“Electrically powered vehicles are going to provide tremendous benefit and excitement for the customer, while also hastening the move to a more diverse choice of energy alternatives.” -Jon Lauckner, vice president of global programs, General Motors
When I heard about the new deal between the Electric Power Research Institute (EPRI), General Motors and 34 big utility companies across the country to create a “refueling network” for plug-in hybrid electric vehicles (PHEVs), I couldn‘t help but shake my head.
Back in the early 1990s, I watch a very similar strategy get launched with a lot of fanfare and hoopla, only to die a slow and largely quiet death, with little care from an American public now so desperate to find an alternative to petroleum-powered cars and trucks.
(The EV-1 ... one FAST car, let me assure you.)
Back then, GM and Ford in particular were rolling out near-production level electric vehicles - GM‘s famous EV-1 electric car, shaped like a cruise missile, alongside Ford‘s electric-powered Ranger pickup-based light trucks. I test drove both vehicles back then as a (much younger) transportation reporter just starting out in the business and they displayed all the power and performance you could ask for.
In fact, I nearly cracked up an EV-1 during my short (but eventful) test drive. Little did I know that GM‘s electric car accelerated FAR faster than most internal combustion engine-powered vehicles, as the transmission contained no gears. Depressing the accelerator like I normally did shot me and the GM technician riding shotgun in the EV-1 out of the parking lot like the proverbial bat out of hell, whereupon he slapped my chest and hollered, “Take your foot off the accelerator, Dale Earnhardt!” That sucker had some real power, let me tell you: GM‘s test track drivers could crank them up to 130 mph plus in the blink of an eye.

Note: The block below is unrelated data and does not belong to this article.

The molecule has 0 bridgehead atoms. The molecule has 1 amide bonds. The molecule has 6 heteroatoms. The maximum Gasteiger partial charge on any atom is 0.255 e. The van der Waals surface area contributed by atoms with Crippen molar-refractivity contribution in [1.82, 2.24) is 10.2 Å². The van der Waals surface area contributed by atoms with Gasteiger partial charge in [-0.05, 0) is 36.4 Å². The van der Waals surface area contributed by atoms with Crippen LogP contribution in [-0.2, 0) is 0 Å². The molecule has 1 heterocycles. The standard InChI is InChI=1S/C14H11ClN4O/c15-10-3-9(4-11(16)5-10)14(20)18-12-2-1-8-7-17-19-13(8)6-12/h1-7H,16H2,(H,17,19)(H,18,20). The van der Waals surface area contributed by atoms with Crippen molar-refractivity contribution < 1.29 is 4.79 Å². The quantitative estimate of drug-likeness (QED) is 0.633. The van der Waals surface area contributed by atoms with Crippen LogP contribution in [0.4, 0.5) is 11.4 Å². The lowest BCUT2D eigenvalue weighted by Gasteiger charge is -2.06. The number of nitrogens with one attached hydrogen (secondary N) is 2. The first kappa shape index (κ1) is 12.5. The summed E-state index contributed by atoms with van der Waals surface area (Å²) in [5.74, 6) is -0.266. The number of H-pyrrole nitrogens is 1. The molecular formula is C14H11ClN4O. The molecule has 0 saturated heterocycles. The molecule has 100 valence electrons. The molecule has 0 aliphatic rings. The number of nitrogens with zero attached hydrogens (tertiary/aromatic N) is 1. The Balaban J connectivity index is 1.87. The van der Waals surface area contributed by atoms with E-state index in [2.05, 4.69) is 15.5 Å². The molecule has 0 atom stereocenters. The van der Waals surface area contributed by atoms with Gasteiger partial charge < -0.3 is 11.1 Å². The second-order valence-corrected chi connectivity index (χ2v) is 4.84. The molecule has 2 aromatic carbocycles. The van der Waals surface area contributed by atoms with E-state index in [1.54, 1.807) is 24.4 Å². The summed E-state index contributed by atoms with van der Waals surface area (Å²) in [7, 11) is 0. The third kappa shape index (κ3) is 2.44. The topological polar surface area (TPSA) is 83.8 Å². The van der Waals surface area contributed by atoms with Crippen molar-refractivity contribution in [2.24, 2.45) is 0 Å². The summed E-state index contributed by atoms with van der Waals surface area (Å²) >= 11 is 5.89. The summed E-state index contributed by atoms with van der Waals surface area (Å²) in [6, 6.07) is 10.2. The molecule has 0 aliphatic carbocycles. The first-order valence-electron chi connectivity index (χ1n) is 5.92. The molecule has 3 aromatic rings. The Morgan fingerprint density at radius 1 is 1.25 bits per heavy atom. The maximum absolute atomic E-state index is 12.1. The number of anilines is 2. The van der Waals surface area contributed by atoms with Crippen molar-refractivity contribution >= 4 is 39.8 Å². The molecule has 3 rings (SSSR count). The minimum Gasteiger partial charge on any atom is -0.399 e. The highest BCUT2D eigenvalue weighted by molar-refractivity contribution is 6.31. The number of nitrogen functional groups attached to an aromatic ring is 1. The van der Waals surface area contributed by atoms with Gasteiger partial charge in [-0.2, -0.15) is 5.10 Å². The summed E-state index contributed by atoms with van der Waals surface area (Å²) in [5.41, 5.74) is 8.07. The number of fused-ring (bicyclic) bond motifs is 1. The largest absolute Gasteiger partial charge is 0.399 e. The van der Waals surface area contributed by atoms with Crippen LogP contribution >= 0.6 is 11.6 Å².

Back when the utility still sported the name Virginia Power (It‘s now Dominion Power), I drove down to its Richmond, VA, headquarters to participate in a ride and drive with big electric-powered pickups modified by local firm Baker Equipment Co., via its Baker Electromotive division. The parking lot sported all of these electric recharging stations, so the trucks could be kept fully juiced for whatever job needed. These were full sized pickups, mind you, with battery packs encased in solid steel boxes in the cargo bed, snug against the cab. I remember thinking about the potential of this concept, driving to work and plugging in your car or truck to recharge, then driving home and doing the same on the other end.
Suffering as we were with a mild oil price shock (compared to what we‘re going through now, it was VERY mild indeed) and recession following the Gulf War, it seemed an electric car recharging network would be a cinch to set up - and that its practicality would make it a slam dunk for consumers and corporations alike.
Dream on, apparently.
The price of oil started a long, slow slide, and with it went any thought of developing alternatively powered vehicles. GM, poised to crank out thousands of natural gas-powered pickups, hung up those plans. Both GM and Ford shelved their electric vehicle projects, eventually leading to that side splitting documentary “Who killed the electric car?” in 2006.